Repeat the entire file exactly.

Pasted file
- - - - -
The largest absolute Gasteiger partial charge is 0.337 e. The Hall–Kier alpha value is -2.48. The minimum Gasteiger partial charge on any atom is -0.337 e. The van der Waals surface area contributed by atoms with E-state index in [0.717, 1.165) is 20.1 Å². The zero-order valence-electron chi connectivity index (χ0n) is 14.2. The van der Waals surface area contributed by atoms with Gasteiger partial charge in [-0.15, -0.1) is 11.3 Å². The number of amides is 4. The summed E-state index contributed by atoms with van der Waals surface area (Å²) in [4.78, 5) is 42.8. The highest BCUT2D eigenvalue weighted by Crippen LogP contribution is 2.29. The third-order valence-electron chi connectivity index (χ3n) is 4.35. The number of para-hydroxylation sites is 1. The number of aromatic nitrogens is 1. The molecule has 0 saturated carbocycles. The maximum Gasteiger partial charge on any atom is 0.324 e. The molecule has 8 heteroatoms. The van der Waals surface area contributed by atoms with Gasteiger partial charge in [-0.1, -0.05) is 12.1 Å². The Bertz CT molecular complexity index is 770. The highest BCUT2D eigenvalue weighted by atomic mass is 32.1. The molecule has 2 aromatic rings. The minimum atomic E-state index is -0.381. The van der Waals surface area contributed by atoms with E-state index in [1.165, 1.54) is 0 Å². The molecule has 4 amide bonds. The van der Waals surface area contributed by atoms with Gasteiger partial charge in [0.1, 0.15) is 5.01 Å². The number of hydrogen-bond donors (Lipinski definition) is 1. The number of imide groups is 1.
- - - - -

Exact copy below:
The largest absolute Gasteiger partial charge is 0.337 e. The Hall–Kier alpha value is -2.48. The minimum Gasteiger partial charge on any atom is -0.337 e. The van der Waals surface area contributed by atoms with E-state index in [0.717, 1.165) is 20.1 Å². The zero-order valence-electron chi connectivity index (χ0n) is 14.2. The van der Waals surface area contributed by atoms with Gasteiger partial charge in [-0.15, -0.1) is 11.3 Å². The number of amides is 4. The summed E-state index contributed by atoms with van der Waals surface area (Å²) in [4.78, 5) is 42.8. The highest BCUT2D eigenvalue weighted by Crippen LogP contribution is 2.29. The third-order valence-electron chi connectivity index (χ3n) is 4.35. The number of para-hydroxylation sites is 1. The number of aromatic nitrogens is 1. The molecule has 0 saturated carbocycles. The maximum Gasteiger partial charge on any atom is 0.324 e. The molecule has 8 heteroatoms. The van der Waals surface area contributed by atoms with Gasteiger partial charge in [-0.1, -0.05) is 12.1 Å². The Bertz CT molecular complexity index is 770. The highest BCUT2D eigenvalue weighted by atomic mass is 32.1. The molecule has 2 aromatic rings. The minimum atomic E-state index is -0.381. The van der Waals surface area contributed by atoms with E-state index in [1.165, 1.54) is 0 Å². The molecule has 4 amide bonds. The van der Waals surface area contributed by atoms with Gasteiger partial charge in [0.1, 0.15) is 5.01 Å². The number of hydrogen-bond donors (Lipinski definition) is 1. The number of imide groups is 1.